Lib Dems on how they turned party membership into Covid-19 support network

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The Liberal Democrats have explained how they enabled a brigade of volunteers to make tens of thousands of phone calls, run a food bank and even set up a community radio station during the Covid-19 lockdown.

With it looking increasingly likely in March that a shutdown would be put in place as coronavirus cases started to rise, acting leader Sir Ed Davey said he called in experts to ensure party members could safely muck in to help their communities.

As a result of the party’s coronavirus community taskforce, chaired by Sir Stuart Etherington – a former chief executive of the National Council for Voluntary Organisations, more than 40,000 phone conversations have been held with elderly and vulnerable people in society.

The effort by almost 2,500 volunteers beats party records set during last year’s winning Brecon and Radnorshire by-election in terms of calls made, conversations held and the number of new volunteers involved, said party officials.

As well as manning phones, other efforts – which have been formally recognised through Lib Dem “hall of fame” awards – include members in Greater Manchester helping found a radio station and a Cheshire supporter setting up a website to take bookings for picking up prescriptions and shopping for those shielding.

Sir Ed said the idea for a taskforce came after the local elections, which the party had been gearing up for in May, were postponed due to coronavirus.

“There was lots of desire across the party for people to help out and do something,” said the former energy secretary.

“I wanted to enable that to happen but not in a party political way – we were really clear on that from the start.

“It was not about canvassing or promoting the Liberal Democrats, what it was actually about was being involved in your community.”

LD by-election
Lockdown phone bank efforts trumped Lib Dem records set during its Brecon and Radnorshire by-election win in 2019 (Ben Birchall/PA)

Volunteers were expressly forbidden from discussing voting intentions during phone calls and other works, but did declare that they were Lib Dem members.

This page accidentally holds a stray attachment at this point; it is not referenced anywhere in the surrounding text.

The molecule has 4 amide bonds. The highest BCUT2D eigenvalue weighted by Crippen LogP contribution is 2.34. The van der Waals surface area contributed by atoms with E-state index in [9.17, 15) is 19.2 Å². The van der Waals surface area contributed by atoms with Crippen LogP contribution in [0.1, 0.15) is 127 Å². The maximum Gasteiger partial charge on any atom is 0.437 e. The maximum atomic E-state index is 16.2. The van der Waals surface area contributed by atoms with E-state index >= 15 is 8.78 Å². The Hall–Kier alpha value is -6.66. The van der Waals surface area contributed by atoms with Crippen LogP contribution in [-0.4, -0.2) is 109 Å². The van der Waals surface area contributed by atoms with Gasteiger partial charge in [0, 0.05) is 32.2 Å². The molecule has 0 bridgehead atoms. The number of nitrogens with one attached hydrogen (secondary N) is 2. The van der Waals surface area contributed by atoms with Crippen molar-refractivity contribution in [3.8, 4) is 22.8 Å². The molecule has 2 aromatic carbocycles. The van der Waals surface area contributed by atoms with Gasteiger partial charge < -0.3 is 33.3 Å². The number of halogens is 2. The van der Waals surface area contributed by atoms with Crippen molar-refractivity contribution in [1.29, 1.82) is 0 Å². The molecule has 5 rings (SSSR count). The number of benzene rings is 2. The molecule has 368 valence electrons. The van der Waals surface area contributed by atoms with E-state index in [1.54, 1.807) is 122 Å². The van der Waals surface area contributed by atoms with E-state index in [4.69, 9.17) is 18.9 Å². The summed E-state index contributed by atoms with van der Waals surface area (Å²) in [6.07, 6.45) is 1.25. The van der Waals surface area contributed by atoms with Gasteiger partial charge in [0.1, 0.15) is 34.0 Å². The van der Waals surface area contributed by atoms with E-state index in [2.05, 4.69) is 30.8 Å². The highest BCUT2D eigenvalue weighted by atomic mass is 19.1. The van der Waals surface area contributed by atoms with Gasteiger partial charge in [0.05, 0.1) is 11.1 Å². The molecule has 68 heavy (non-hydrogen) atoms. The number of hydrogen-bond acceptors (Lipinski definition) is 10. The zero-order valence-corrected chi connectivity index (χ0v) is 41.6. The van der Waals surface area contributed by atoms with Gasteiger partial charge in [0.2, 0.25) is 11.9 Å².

Members in Cheedle, Manchester, were involved in setting up a community FM radio station in a bid to reach older residents in the area, with contributions from other local groups.

The team also established a weekly virtual coffee morning for isolated residents, as well as creating the Cheadle Neighbours community Facebook group, flagging to users those who required support.

Two councillors in Cheltenham, Suzanne Williams and Peter Jeffries, helped start up and sustain a local food bank, delivering more than 1,500 food parcels to households in the town.

Rural volunteers also got involved with Jo Conchie, a member based in Winsford, Cheshire, using her website to help hundreds of people a week by collecting prescriptions, doing shopping, walking dogs, and providing reassuring phone calls, according to the party.

Taskforce chair Sir Stuart said: “Our community champions should be immensely proud.

“Initiatives like these have been there for people during one of this country’s darkest moments and those who stepped-up when it mattered showed what community means.”

Sir Ed told PA the way people came together in the community was reflected politically at the start of the pandemic, admitting the party “deliberately pulled our punches” in a bid to be “constructive”.

Ed Davey
Liberal Democrat acting leader Ed Davey (Aaron Chown/PA)

When asked whether the Government had missed an opportunity to unite MPs over its approach to handling Covid-19, he said: “I’m afraid I do.”

The party leadership contender added: “That’s what has so frustrated people. There has been a desire to work together but it is almost as if it is not in Boris Johnson or Dominic Cumming’s nature.”

The Lib Dems are calling for a public inquiry into ministers’ handling of the crisis.

Cabinet ministers have publicly recognised that there will be a time to “look at the lessons” following the Government’s recent performance.

But Sir Ed said there could be no repeat of the delays experienced with the Chilcot inquiry into the Iraq war, a report which was published more than a decade after the conflict started.

“That’s not acceptable and we can’t repeat that,” Sir Ed said.

“We want commitment now, want a named person who is going to run this and we need a timetable that isn’t going to stretch out for years and years.”

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